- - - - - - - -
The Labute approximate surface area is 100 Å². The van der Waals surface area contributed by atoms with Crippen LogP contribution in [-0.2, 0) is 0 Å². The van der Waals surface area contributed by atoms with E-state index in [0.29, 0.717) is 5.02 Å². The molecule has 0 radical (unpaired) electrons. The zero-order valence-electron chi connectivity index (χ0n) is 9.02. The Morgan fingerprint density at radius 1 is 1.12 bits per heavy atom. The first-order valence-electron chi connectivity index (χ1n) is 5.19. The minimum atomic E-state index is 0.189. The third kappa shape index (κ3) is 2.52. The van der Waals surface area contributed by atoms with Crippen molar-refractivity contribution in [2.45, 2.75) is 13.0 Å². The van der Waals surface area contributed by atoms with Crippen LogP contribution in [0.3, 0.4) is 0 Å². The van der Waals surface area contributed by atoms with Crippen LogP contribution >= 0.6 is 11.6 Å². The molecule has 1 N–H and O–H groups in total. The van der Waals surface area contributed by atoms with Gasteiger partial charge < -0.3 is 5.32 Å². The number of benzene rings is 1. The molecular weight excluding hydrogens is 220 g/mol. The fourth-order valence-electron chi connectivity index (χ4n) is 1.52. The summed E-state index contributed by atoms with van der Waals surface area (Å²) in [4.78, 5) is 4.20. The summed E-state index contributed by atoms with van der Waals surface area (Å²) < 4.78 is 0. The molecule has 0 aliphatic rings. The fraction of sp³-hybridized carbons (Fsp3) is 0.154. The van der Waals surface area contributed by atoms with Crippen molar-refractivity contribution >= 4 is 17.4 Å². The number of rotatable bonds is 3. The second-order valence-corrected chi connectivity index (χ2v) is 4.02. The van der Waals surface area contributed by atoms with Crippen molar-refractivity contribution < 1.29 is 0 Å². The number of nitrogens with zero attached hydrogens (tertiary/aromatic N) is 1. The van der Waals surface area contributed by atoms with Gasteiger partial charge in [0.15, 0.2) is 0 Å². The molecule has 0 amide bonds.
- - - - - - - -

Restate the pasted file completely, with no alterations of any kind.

The Labute approximate surface area is 100 Å². The van der Waals surface area contributed by atoms with Crippen LogP contribution in [-0.2, 0) is 0 Å². The van der Waals surface area contributed by atoms with E-state index in [0.29, 0.717) is 5.02 Å². The molecule has 0 radical (unpaired) electrons. The zero-order valence-electron chi connectivity index (χ0n) is 9.02. The Morgan fingerprint density at radius 1 is 1.12 bits per heavy atom. The first-order valence-electron chi connectivity index (χ1n) is 5.19. The minimum atomic E-state index is 0.189. The third kappa shape index (κ3) is 2.52. The van der Waals surface area contributed by atoms with Crippen molar-refractivity contribution in [2.45, 2.75) is 13.0 Å². The van der Waals surface area contributed by atoms with Crippen LogP contribution in [0.3, 0.4) is 0 Å². The van der Waals surface area contributed by atoms with Crippen LogP contribution >= 0.6 is 11.6 Å². The molecule has 1 N–H and O–H groups in total. The van der Waals surface area contributed by atoms with Gasteiger partial charge < -0.3 is 5.32 Å². The number of benzene rings is 1. The molecular weight excluding hydrogens is 220 g/mol. The fourth-order valence-electron chi connectivity index (χ4n) is 1.52. The summed E-state index contributed by atoms with van der Waals surface area (Å²) in [4.78, 5) is 4.20. The summed E-state index contributed by atoms with van der Waals surface area (Å²) < 4.78 is 0. The molecule has 0 aliphatic rings. The fraction of sp³-hybridized carbons (Fsp3) is 0.154. The van der Waals surface area contributed by atoms with Crippen molar-refractivity contribution >= 4 is 17.4 Å². The number of rotatable bonds is 3. The second-order valence-corrected chi connectivity index (χ2v) is 4.02. The van der Waals surface area contributed by atoms with Crippen molar-refractivity contribution < 1.29 is 0 Å². The number of nitrogens with zero attached hydrogens (tertiary/aromatic N) is 1. The van der Waals surface area contributed by atoms with Gasteiger partial charge in [0.15, 0.2) is 0 Å². The molecule has 0 amide bonds.